The Largest Property Value Gains and Falls in Victoria Since The GFC

By Peter Sarmas on 29 Jun 2013
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Earlier this month, RP Data’s head of research, Tim Lawless, published a blog post discussing the nation’s largest gains and greatest falls in residential property values across Australia since the Global Financial Crisis. The data revealed that houses in regional markets were the best performing over the last five years, while on average, units in coastal regions took the biggest hit.

In Victoria, the results reflected a similar trend. Homes in the Wimmera region, just east of the South Australian border, recorded one of Australia’s highest year-by-year increases in property values since 2008, with an average growth of 12.8 per cent per annum. This result was second only to Western Australia’s Pilbara region, which recorded a ‘spectacular’ capital gain of 19.8 per cent per annum.

In addition, homes in Victoria’s Central Highlands ranked fourth highest on the list with a 10.7 per cent per annum climb over the last five years.

“The largest gains have generally been recorded across regional markets around the country, particularly those associated with the mining sector,” said Mr Lawless, who warned that some of these markets are no longer generating such robust returns, due to the recent slowdown in the resources market.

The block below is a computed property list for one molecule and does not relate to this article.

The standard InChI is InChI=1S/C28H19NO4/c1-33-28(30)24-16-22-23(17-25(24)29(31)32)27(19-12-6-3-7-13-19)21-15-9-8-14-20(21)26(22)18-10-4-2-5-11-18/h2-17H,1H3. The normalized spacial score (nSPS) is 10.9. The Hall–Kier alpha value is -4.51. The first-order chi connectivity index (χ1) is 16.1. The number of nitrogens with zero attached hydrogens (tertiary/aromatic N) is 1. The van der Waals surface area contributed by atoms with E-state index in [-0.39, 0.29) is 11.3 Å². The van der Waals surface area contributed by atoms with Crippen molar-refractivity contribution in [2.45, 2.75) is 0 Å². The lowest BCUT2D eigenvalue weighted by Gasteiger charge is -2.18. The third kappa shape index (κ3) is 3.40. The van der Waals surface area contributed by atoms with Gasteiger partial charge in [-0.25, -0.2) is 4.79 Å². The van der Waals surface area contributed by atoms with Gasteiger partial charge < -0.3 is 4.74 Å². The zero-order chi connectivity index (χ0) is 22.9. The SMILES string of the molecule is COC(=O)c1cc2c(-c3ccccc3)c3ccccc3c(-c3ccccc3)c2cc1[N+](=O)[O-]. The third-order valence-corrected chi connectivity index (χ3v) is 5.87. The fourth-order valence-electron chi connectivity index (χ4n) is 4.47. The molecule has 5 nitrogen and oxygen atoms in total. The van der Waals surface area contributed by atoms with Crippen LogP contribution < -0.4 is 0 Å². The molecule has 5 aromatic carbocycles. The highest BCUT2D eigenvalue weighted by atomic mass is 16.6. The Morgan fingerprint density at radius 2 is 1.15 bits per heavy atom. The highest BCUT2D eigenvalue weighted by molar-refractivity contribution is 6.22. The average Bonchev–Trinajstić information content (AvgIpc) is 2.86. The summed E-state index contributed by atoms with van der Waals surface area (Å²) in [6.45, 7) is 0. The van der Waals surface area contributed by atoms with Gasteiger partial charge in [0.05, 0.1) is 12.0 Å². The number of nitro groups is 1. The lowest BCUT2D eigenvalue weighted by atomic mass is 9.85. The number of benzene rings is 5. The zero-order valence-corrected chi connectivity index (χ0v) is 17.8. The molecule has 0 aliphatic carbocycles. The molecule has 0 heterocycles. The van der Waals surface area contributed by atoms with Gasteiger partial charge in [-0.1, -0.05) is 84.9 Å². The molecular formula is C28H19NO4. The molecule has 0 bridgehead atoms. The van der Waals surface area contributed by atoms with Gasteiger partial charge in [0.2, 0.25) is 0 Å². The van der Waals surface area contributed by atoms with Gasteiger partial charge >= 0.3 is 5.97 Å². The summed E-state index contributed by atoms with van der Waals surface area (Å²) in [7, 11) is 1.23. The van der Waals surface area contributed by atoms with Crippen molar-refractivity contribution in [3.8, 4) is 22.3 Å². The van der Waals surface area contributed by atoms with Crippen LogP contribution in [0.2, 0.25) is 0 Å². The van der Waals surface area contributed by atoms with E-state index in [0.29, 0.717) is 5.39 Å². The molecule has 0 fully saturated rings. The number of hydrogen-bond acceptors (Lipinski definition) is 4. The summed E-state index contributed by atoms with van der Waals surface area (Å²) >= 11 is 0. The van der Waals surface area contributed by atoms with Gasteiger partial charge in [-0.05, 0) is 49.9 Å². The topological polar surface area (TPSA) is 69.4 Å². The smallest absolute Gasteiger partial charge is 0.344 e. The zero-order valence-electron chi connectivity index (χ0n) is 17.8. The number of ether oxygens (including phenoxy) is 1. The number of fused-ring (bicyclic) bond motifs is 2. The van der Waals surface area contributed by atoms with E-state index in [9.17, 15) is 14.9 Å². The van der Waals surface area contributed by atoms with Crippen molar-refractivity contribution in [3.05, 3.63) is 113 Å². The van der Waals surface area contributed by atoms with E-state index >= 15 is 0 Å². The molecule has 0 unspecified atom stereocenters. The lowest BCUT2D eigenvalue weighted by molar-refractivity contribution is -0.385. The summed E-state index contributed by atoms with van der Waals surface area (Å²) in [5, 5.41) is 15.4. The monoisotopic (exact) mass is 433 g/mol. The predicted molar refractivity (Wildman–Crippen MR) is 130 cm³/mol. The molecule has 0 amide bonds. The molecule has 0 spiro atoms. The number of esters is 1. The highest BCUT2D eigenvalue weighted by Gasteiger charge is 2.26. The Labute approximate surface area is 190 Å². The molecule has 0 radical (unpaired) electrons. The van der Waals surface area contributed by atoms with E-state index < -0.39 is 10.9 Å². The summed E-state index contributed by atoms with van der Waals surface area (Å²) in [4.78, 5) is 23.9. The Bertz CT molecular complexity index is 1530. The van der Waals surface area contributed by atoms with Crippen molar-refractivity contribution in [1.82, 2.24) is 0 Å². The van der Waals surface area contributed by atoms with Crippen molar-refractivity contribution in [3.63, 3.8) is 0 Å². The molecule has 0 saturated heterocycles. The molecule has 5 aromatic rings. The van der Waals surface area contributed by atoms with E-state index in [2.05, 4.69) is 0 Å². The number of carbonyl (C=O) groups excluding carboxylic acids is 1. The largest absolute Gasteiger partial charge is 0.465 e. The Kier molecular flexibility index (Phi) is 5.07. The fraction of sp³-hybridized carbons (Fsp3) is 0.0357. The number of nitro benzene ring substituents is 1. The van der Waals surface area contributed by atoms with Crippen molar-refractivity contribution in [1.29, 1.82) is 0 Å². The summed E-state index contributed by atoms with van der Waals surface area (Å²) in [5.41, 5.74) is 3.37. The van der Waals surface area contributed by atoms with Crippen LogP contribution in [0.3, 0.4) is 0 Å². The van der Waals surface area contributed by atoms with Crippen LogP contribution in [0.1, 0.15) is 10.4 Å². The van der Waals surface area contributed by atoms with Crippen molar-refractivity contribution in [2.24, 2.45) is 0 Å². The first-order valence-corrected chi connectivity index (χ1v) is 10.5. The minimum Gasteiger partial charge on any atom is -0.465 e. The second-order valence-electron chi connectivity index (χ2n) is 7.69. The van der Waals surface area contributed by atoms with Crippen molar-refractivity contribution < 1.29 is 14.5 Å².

Other Victoria regions to make the list included dwellings in Gippsland (8.9 per cent for houses and 8.7 per cent for units), Loddon (8.5 per cent for houses), Victoria’s Western District (7.1 per cent for houses), Barwon (6.4 per cent for houses) and Goulburn (5.7 per cent for houses).

On the flipside, the top 30 markets to experience the largest decline in house and unit values were primarily in holiday hotspots popular with retirees or reliant on seasonal rental incomes.

In Victoria, the largest decline in capital values from their peak was recorded in units located in the Barwon region, south of Geelong (-18.6 per cent). Barwon ranked as the nation’s third worst region,  just behind the flood ravaged Wide Bay-Burnett and Far North Queensland regions, which experienced -19.8 per cent and -19.3 per cent falls respectively.

“These markets were prime beneficiaries of the ‘sea change’ phenomenon where retirees or prospective retirees were driving migration and housing demand in these locations.  I would expect that this trend (and hence housing demand) has slowed substantially as many retirees and prospective retirees look to rebuild their wealth post GFC before embarking on their sea change,” said Mr Lawless.

Other Victoria regions to rank in the nation’s top 30 for negative growth included Melbourne’s units (-6.9 per cent) and Melbourne’s houses (-6.6 per cent).

About the Author

Peter Sarmas is a Certified Property Investment Advisor (PIAA) and Vendor/Buyer Advocate. Before becoming the founder of Street News, Peter completed a Degree in Applied Science (Chemistry) and a Graduate Diploma in Property Valuations (Hons). Peter believes property investing is a major and potentially risky undertaking. In his view, everyone should have an independent person acting on their behalf when seeking property investment advice.

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